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Boththe base and term depos cannot be equal to libor rates. This is because the forward points and spot are known , so, whatever rate you choose for 1 of the interest rates, the other will be implied from the arbitrage equation fwd=spot x (1 +rT)/(1+qT) Practice in recent years has been to have the usd int rate come from the 3m libor curve.

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Deposits are tradable instruments and the deposit rates on broker screens etc. represent indicative market quotes for these instruments. They can be traded for any maturity in theory but most deposits would be less than a year in maturity. LIBOR rates, on the other hand are benchmark interest rates for selected maturities, published each working day by a ...

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You can use refined methodologies but if you just need a rough estimation of liquidity, you can simply use an average of daily volume over N days. In practice, for equities, people tend to use N = 20 or 30. Once you have the average daily volume (say 100,000 shares), you compare it to your holding (say 50,000 shares) to determine the the size of your ...

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I think one of the main liquidity measures is the one from Pastor and Stambaugh (2003). You can use it for both individual stocks or indexes. Just run the following intra-month regression with daily data: $r^e_{i,d+1,t} = \theta_{i,t}+\phi_{i,t}r_{i,d,t}+\gamma_{i,t}sign(r^e_{i,d,t}) \times v_{i,d,t}+\epsilon_{i,d+1,t}$. Where $r^e_{i,d+1,t}$ is the ...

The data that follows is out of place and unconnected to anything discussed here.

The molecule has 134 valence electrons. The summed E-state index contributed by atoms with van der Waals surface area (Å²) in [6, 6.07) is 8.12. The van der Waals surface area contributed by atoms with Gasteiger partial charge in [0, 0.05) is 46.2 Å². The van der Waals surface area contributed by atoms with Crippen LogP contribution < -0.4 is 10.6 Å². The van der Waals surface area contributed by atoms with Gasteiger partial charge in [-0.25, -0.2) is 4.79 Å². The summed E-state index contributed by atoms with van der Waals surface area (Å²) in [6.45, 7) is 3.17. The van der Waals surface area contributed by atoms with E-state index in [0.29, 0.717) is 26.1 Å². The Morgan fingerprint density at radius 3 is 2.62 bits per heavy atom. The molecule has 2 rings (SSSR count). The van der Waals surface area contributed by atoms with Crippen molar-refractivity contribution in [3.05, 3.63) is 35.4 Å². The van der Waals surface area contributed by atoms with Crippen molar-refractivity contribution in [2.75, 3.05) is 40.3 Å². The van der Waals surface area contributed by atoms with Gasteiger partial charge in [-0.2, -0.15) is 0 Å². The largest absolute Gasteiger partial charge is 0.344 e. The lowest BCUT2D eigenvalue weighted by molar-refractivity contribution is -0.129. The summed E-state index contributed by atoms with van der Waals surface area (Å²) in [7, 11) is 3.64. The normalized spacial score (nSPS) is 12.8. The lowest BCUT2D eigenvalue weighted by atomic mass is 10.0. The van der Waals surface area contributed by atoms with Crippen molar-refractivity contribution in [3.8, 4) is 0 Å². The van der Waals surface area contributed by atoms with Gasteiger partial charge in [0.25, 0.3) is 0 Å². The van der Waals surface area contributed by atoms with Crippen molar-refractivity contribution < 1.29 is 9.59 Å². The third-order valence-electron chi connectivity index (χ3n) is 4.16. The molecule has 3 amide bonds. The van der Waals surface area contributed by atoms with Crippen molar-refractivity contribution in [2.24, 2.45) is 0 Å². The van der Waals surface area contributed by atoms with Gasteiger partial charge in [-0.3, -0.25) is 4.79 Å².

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I would consider Amihud (2002) as a good first approximation with that level of data.

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For small changes, the log-return $\ln \frac{S_{t_i}}{S_{t_{i-1}}}$ is close to the simple return $\frac{S_{t_i}-S_{t_{i-1}}}{S_{t_{i-1}}}$: \begin{align*} \ln \frac{S_{t_i}}{S_{t_{i-1}}} &= \ln \Big(1+ \frac{S_{t_i}-S_{t_{i-1}}} {S_{t_{i-1}}} \Big)\\ &\approx \frac{S_{t_i}-S_{t_{i-1}}}{S_{t_{i-1}}}. \end{align*} Note also that, assuming the SDE ...

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